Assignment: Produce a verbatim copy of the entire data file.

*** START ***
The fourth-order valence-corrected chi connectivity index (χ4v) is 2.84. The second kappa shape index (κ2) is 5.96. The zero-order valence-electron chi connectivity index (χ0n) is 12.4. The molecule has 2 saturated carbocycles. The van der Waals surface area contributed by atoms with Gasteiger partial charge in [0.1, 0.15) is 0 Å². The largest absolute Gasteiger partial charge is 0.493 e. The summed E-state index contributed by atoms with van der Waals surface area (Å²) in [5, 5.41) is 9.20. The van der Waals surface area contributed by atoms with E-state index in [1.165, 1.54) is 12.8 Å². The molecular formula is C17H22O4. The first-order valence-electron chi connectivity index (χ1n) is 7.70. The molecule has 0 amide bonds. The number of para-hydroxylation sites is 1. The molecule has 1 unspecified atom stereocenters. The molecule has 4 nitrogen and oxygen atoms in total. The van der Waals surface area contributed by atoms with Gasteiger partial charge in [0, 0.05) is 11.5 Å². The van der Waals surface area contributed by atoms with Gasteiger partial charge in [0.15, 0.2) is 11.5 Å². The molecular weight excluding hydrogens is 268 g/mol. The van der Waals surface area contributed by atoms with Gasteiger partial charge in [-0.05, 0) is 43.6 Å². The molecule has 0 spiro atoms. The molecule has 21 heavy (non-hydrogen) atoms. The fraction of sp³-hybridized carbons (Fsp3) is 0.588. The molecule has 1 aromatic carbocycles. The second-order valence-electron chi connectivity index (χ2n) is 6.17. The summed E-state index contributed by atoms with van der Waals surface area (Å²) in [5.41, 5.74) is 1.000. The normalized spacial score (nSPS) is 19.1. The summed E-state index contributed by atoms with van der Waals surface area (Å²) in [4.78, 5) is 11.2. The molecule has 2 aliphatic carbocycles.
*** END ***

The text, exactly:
The fourth-order valence-corrected chi connectivity index (χ4v) is 2.84. The second kappa shape index (κ2) is 5.96. The zero-order valence-electron chi connectivity index (χ0n) is 12.4. The molecule has 2 saturated carbocycles. The van der Waals surface area contributed by atoms with Gasteiger partial charge in [0.1, 0.15) is 0 Å². The largest absolute Gasteiger partial charge is 0.493 e. The summed E-state index contributed by atoms with van der Waals surface area (Å²) in [5, 5.41) is 9.20. The van der Waals surface area contributed by atoms with E-state index in [1.165, 1.54) is 12.8 Å². The molecular formula is C17H22O4. The first-order valence-electron chi connectivity index (χ1n) is 7.70. The molecule has 0 amide bonds. The number of para-hydroxylation sites is 1. The molecule has 1 unspecified atom stereocenters. The molecule has 4 nitrogen and oxygen atoms in total. The van der Waals surface area contributed by atoms with Gasteiger partial charge in [0, 0.05) is 11.5 Å². The van der Waals surface area contributed by atoms with Gasteiger partial charge in [0.15, 0.2) is 11.5 Å². The molecular weight excluding hydrogens is 268 g/mol. The van der Waals surface area contributed by atoms with Gasteiger partial charge in [-0.05, 0) is 43.6 Å². The molecule has 0 spiro atoms. The molecule has 21 heavy (non-hydrogen) atoms. The fraction of sp³-hybridized carbons (Fsp3) is 0.588. The molecule has 1 aromatic carbocycles. The second-order valence-electron chi connectivity index (χ2n) is 6.17. The summed E-state index contributed by atoms with van der Waals surface area (Å²) in [5.41, 5.74) is 1.000. The normalized spacial score (nSPS) is 19.1. The summed E-state index contributed by atoms with van der Waals surface area (Å²) in [4.78, 5) is 11.2. The molecule has 2 aliphatic carbocycles.